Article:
Keeping Pace with Rapidly Changing Environmental Justice Populations in Transportation Planning

TREC FHWA April 2019 Report - EJ Demographics story.png
Principal Investigator: Aaron Golub, Portland State University
Learn more about this research by viewing the Executive Summary and the full Final Report on the Project Overview page, or watching a recording of the January 2019 webinar.

Since 1994, every Federal agency must develop a strategy for addressing “environmental justice” (EJ) – the disproportionately adverse human health or environmental effects on low-income and minority populations (sometimes called “EJ Populations”). In transportation planning this means including those communities' voices in the planning process, and evaluating the social impacts early on in the planning and project development process.

But what happens if EJ Populations move or grow during the sometimes decade-long project development process?

"If you're in a community that is changing, can you rely on forecasting to look ahead and have a detailed view of EJ impacts into the future? Unfortunately, the forecasting is just not there to be able to predict EJ populations with the kind of accuracy that would be needed," said Aaron Golub of Portland State University, the lead investigator on the project.

A neighborhood that was not classified as EJ (and therefore not subject to stricter planning guidelines) during a planning phase of a transportation project may become so during subsequent transportation decision-making phases. Moreover, gentrification can displace EJ populations and put pressure on low-income populations who struggle to afford increasing rents– meaning considerations of EJ in a location may not be relevant over time.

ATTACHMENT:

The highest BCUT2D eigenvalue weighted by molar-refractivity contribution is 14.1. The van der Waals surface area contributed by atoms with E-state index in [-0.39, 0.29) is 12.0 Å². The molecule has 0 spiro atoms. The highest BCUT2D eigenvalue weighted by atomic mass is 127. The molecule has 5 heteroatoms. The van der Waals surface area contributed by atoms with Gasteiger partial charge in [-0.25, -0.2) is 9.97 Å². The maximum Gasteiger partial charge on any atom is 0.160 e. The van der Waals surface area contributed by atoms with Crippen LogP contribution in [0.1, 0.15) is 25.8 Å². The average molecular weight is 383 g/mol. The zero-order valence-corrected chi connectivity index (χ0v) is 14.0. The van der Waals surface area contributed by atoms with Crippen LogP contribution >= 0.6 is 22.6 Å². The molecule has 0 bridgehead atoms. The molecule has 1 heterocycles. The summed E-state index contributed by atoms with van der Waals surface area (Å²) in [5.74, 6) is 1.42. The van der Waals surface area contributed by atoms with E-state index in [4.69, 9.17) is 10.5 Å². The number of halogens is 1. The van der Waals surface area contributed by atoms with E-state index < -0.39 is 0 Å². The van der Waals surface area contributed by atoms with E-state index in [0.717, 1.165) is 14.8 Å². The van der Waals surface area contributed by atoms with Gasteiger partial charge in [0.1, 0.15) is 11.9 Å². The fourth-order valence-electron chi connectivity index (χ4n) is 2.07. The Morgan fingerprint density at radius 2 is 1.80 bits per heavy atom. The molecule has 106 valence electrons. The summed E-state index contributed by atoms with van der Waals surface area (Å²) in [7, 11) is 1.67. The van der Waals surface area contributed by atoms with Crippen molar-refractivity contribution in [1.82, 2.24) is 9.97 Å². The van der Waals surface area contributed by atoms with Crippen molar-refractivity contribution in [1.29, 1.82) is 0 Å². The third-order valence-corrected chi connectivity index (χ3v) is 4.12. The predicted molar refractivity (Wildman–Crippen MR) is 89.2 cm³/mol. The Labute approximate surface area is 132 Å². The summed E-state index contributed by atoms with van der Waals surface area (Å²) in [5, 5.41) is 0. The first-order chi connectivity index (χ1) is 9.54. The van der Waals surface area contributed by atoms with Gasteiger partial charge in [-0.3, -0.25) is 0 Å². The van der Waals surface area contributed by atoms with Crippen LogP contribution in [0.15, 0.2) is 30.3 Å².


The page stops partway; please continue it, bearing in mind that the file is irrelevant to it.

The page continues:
The Federal Highway Administration (FHWA) is interested in how these changes are understood and addressed within the transportation planning process – how were local, regional and state agencies altering their planning processes in area of rapid community change?

To that end, a new report from FHWA, prepared by Portland State University and ICF International, provides an in-depth analysis of national demographic trends and a synthesis of best transportation decision-making practices borne out of five case studies. The report was authored by Aaron Golub, Nathan McNeil, Matt Gray, Charles Rynerson, Stephanie Lonsdale and Madison Levy of Portland State University, with Les Brown and Michael Grant of ICF International. A webinar was held January 30, 2019 on this research.

"This project at least raises the issue, by cataloging how little is being done to consider changing community demographics. We've asked agencies to look at trends and ask questions about community change in ways that they may not have before; thinking of how a community may change between the time frame of a long range plan and then the actual investment. That time span can exceed ten years, fifteen years," Golub said.


New approaches to public engagement and data gathering can improve improve forecasting of demographic and income changes, including predicting potential displacement and gentrification. By taking these extra steps, transportation agencies can better understand driving forces and ensure those changes are recognized throughout the progression of transportation decision-making and between decennial census releases.

The research team focused on five agencies at the regional and state levels currently using notable practices that hold potential for change in this area.